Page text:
Term of Award

Spring 2007

Degree Name

Doctor of Education in Curriculum Studies (Ed.D.)

Document Type and Release Option

Dissertation (open access)

Department

Department of Curriculum, Foundations, and Reading

Committee Chair

William Reynolds

Committee Member 1

David Alley

Committee Member 2

Grigory Dmitriyev

Committee Member 3

Ming Fang He

Abstract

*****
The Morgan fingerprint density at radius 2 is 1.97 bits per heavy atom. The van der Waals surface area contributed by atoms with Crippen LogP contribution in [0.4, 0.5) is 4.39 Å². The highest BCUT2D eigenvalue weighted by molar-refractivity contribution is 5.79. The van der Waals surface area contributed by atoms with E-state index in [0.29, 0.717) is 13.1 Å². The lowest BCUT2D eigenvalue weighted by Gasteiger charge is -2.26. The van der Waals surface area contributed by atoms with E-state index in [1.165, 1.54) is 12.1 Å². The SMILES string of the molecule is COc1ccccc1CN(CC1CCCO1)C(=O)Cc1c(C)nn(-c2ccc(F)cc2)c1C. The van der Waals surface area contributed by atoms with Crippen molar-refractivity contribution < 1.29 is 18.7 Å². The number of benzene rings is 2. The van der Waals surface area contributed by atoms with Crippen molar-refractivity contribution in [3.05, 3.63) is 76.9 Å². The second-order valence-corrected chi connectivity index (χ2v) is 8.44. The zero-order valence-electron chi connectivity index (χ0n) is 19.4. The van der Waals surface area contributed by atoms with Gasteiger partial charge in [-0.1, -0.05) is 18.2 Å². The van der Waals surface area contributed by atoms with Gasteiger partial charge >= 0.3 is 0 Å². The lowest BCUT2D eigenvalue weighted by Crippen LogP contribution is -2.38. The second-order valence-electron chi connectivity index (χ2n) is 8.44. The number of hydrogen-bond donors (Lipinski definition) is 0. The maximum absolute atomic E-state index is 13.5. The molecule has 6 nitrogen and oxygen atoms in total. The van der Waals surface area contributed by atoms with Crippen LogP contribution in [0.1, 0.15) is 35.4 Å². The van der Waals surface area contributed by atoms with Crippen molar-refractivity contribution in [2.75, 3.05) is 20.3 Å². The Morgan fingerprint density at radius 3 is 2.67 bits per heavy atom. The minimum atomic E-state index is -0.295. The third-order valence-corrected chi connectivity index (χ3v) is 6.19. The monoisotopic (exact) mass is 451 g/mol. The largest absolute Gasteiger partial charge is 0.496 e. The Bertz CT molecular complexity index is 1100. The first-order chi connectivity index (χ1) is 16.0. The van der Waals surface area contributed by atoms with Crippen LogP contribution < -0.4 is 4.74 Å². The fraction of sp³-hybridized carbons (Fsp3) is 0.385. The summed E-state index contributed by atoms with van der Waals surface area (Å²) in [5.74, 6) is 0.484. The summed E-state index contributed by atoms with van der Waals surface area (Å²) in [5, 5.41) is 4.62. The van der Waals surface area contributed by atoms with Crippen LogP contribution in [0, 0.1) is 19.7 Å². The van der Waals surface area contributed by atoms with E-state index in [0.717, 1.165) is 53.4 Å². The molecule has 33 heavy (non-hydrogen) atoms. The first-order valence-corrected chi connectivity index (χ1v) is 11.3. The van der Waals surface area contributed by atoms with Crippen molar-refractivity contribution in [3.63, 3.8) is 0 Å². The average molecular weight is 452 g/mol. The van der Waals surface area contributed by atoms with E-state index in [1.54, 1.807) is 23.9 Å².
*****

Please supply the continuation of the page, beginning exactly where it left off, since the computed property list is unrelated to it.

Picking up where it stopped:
This inquiry is a qualitative study of the multicultural experience of Limited English Proficient (LEP) students who are learning a second language in an inner-city high school in southeastern Georgia. The LEP students are enrolled or have been enrolled in the English for Speakers of Other Languages (ESOL) program. Using three strands of inquiry, critical phenomenological, narrative, and anthropological, I addressed three major issues. One, I examined the struggle of LEP students to learn English at a proficiency level to pass the state-mandated test for graduation and receive a high-school diploma. Not only must the LEP students learn a new language to meet the same requirements as mainstream students but also face the added adolescent pressure of a multicultural melting pot with a student population comprised 94% of African American students and the larger culture of a southern urban city in America. Two, I examined the meaning of multiculturalism in the school environment and its effect on the culture, curriculum, and the psycho-sociological wellbeing of the LEP students. Three, I examined my role and impact on these LEP students as a White upper-middle class foreign-language teacher. My data collection methods included a history and a general portrait of the school, informal conversations and formal interviews, individual and group discussions, and reflective journals, both mine and the participants. The ESOL teacher, Magda, and the paraprofessional aide, Lan, are adult participants. Hector, Hiral, Juliana, Hai, Celine, Emiliano, and Seynabou are student participants. The major contributions of my research to the field of education are: 1) identifying the struggles of LEP students to meet high-school standards; 2) giving LEP adolescents an opportunity to voice concerns about fitting in; 3) exploring the implications of LEP students assimilation into this microcosm of Americas multicultural society; 4) allowing the ESOL teacher and teacher aide to verbalize the state of the ESOL program and its status within the school environment; 5) allowing me to share my personal experience in foreign language and culture acquisition; and 6) opening the lines of communication among the stakeholders in the educational setting (parents, educators, students and support personnel)about the ESOL program.

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